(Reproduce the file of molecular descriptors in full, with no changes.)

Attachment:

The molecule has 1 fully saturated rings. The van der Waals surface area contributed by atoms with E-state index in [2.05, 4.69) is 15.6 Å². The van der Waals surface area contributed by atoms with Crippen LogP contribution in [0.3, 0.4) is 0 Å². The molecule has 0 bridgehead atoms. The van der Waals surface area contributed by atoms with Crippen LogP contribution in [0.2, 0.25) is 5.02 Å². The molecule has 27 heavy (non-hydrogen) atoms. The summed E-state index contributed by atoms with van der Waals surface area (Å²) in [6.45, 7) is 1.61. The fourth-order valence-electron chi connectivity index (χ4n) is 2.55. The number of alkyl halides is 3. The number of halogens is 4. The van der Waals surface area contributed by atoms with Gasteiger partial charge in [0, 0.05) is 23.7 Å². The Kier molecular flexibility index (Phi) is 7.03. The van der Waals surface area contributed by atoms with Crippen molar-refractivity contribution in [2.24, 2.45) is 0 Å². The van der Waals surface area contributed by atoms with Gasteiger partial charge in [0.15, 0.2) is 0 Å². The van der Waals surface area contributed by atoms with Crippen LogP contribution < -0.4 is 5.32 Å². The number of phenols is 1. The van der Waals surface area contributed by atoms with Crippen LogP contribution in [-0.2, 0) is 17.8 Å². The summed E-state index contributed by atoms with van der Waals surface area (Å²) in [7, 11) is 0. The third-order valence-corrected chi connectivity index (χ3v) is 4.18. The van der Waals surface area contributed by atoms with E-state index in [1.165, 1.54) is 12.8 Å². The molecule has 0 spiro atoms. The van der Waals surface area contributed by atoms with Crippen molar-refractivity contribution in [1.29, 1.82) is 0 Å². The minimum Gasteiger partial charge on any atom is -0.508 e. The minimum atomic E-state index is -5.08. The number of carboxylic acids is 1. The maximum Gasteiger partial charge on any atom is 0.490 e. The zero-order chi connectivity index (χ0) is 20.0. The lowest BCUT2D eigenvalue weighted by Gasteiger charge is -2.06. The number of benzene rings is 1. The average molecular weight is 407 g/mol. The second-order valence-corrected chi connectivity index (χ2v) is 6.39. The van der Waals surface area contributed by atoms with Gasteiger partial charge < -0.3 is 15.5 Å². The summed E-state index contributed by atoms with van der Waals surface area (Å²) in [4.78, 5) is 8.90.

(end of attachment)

The molecule has 1 fully saturated rings. The van der Waals surface area contributed by atoms with E-state index in [2.05, 4.69) is 15.6 Å². The van der Waals surface area contributed by atoms with Crippen LogP contribution in [0.3, 0.4) is 0 Å². The molecule has 0 bridgehead atoms. The van der Waals surface area contributed by atoms with Crippen LogP contribution in [0.2, 0.25) is 5.02 Å². The molecule has 27 heavy (non-hydrogen) atoms. The summed E-state index contributed by atoms with van der Waals surface area (Å²) in [6.45, 7) is 1.61. The fourth-order valence-electron chi connectivity index (χ4n) is 2.55. The number of alkyl halides is 3. The number of halogens is 4. The van der Waals surface area contributed by atoms with Gasteiger partial charge in [0, 0.05) is 23.7 Å². The Kier molecular flexibility index (Phi) is 7.03. The van der Waals surface area contributed by atoms with Crippen molar-refractivity contribution in [2.24, 2.45) is 0 Å². The van der Waals surface area contributed by atoms with Gasteiger partial charge in [0.15, 0.2) is 0 Å². The van der Waals surface area contributed by atoms with Crippen LogP contribution < -0.4 is 5.32 Å². The number of phenols is 1. The van der Waals surface area contributed by atoms with Crippen LogP contribution in [-0.2, 0) is 17.8 Å². The summed E-state index contributed by atoms with van der Waals surface area (Å²) in [7, 11) is 0. The third-order valence-corrected chi connectivity index (χ3v) is 4.18. The van der Waals surface area contributed by atoms with E-state index in [1.165, 1.54) is 12.8 Å². The molecule has 0 spiro atoms. The van der Waals surface area contributed by atoms with Crippen molar-refractivity contribution in [1.29, 1.82) is 0 Å². The minimum Gasteiger partial charge on any atom is -0.508 e. The minimum atomic E-state index is -5.08. The number of carboxylic acids is 1. The maximum Gasteiger partial charge on any atom is 0.490 e. The zero-order chi connectivity index (χ0) is 20.0. The lowest BCUT2D eigenvalue weighted by Gasteiger charge is -2.06. The number of benzene rings is 1. The average molecular weight is 407 g/mol. The second-order valence-corrected chi connectivity index (χ2v) is 6.39. The van der Waals surface area contributed by atoms with Gasteiger partial charge < -0.3 is 15.5 Å². The summed E-state index contributed by atoms with van der Waals surface area (Å²) in [4.78, 5) is 8.90.